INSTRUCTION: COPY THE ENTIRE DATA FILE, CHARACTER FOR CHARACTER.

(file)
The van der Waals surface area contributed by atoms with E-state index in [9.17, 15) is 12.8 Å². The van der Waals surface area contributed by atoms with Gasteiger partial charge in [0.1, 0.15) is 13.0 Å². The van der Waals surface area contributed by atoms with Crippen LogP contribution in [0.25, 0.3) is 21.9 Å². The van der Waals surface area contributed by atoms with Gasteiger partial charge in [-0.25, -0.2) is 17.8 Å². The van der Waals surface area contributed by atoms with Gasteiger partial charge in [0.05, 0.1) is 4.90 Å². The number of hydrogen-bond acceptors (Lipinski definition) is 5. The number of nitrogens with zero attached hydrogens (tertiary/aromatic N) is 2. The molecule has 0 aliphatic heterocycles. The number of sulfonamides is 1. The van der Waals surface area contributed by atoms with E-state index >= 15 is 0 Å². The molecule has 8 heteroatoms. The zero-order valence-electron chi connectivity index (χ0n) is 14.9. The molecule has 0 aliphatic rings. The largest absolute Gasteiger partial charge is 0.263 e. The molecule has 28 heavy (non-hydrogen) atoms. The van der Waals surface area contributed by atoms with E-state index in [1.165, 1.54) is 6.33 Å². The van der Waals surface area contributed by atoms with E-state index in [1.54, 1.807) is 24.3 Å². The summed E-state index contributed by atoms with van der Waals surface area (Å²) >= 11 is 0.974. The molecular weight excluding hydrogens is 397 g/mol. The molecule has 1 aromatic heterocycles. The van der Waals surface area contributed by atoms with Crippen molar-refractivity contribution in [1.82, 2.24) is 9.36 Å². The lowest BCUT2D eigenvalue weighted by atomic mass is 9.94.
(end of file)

The van der Waals surface area contributed by atoms with E-state index in [9.17, 15) is 12.8 Å². The van der Waals surface area contributed by atoms with Gasteiger partial charge in [0.1, 0.15) is 13.0 Å². The van der Waals surface area contributed by atoms with Crippen LogP contribution in [0.25, 0.3) is 21.9 Å². The van der Waals surface area contributed by atoms with Gasteiger partial charge in [-0.25, -0.2) is 17.8 Å². The van der Waals surface area contributed by atoms with Gasteiger partial charge in [0.05, 0.1) is 4.90 Å². The number of hydrogen-bond acceptors (Lipinski definition) is 5. The number of nitrogens with zero attached hydrogens (tertiary/aromatic N) is 2. The molecule has 0 aliphatic heterocycles. The number of sulfonamides is 1. The van der Waals surface area contributed by atoms with E-state index >= 15 is 0 Å². The molecule has 8 heteroatoms. The zero-order valence-electron chi connectivity index (χ0n) is 14.9. The molecule has 0 aliphatic rings. The largest absolute Gasteiger partial charge is 0.263 e. The molecule has 28 heavy (non-hydrogen) atoms. The van der Waals surface area contributed by atoms with E-state index in [1.165, 1.54) is 6.33 Å². The van der Waals surface area contributed by atoms with E-state index in [1.54, 1.807) is 24.3 Å². The summed E-state index contributed by atoms with van der Waals surface area (Å²) >= 11 is 0.974. The molecular weight excluding hydrogens is 397 g/mol. The molecule has 1 aromatic heterocycles. The van der Waals surface area contributed by atoms with Crippen molar-refractivity contribution in [1.82, 2.24) is 9.36 Å². The lowest BCUT2D eigenvalue weighted by atomic mass is 9.94.